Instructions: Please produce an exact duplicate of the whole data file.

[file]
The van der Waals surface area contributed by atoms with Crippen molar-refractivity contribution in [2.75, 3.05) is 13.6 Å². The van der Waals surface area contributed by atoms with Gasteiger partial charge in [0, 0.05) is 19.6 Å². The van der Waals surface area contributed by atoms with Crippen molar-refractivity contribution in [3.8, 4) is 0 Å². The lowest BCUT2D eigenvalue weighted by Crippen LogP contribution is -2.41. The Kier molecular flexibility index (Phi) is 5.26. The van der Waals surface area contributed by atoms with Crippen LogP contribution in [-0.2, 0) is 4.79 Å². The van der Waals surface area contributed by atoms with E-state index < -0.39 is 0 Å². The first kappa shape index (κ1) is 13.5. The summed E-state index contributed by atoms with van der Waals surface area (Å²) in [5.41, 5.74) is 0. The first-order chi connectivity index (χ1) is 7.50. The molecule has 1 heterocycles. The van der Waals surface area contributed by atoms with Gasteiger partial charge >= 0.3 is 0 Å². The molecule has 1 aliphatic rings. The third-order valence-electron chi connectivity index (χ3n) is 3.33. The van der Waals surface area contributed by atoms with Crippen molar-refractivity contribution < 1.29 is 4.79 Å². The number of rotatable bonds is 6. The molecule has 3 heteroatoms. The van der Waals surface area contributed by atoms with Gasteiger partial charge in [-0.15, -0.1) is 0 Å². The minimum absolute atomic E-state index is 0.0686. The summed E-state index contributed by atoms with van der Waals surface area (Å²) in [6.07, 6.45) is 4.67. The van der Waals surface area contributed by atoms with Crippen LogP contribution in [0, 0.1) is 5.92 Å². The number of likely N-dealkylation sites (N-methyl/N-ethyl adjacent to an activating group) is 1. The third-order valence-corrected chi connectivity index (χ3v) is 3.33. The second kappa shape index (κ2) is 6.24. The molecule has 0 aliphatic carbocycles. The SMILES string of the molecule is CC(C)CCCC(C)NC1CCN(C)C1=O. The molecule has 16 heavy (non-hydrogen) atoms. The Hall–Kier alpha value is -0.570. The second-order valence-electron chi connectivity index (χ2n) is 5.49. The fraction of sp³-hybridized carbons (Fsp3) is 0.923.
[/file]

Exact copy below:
The van der Waals surface area contributed by atoms with Crippen molar-refractivity contribution in [2.75, 3.05) is 13.6 Å². The van der Waals surface area contributed by atoms with Gasteiger partial charge in [0, 0.05) is 19.6 Å². The van der Waals surface area contributed by atoms with Crippen molar-refractivity contribution in [3.8, 4) is 0 Å². The lowest BCUT2D eigenvalue weighted by Crippen LogP contribution is -2.41. The Kier molecular flexibility index (Phi) is 5.26. The van der Waals surface area contributed by atoms with Crippen LogP contribution in [-0.2, 0) is 4.79 Å². The van der Waals surface area contributed by atoms with E-state index < -0.39 is 0 Å². The first kappa shape index (κ1) is 13.5. The summed E-state index contributed by atoms with van der Waals surface area (Å²) in [5.41, 5.74) is 0. The first-order chi connectivity index (χ1) is 7.50. The molecule has 1 heterocycles. The van der Waals surface area contributed by atoms with Gasteiger partial charge >= 0.3 is 0 Å². The molecule has 1 aliphatic rings. The third-order valence-electron chi connectivity index (χ3n) is 3.33. The van der Waals surface area contributed by atoms with Crippen molar-refractivity contribution < 1.29 is 4.79 Å². The number of rotatable bonds is 6. The molecule has 3 heteroatoms. The van der Waals surface area contributed by atoms with Gasteiger partial charge in [-0.15, -0.1) is 0 Å². The minimum absolute atomic E-state index is 0.0686. The summed E-state index contributed by atoms with van der Waals surface area (Å²) in [6.07, 6.45) is 4.67. The van der Waals surface area contributed by atoms with Crippen LogP contribution in [0, 0.1) is 5.92 Å². The number of likely N-dealkylation sites (N-methyl/N-ethyl adjacent to an activating group) is 1. The third-order valence-corrected chi connectivity index (χ3v) is 3.33. The second kappa shape index (κ2) is 6.24. The molecule has 0 aliphatic carbocycles. The SMILES string of the molecule is CC(C)CCCC(C)NC1CCN(C)C1=O. The molecule has 16 heavy (non-hydrogen) atoms. The Hall–Kier alpha value is -0.570. The second-order valence-electron chi connectivity index (χ2n) is 5.49. The fraction of sp³-hybridized carbons (Fsp3) is 0.923.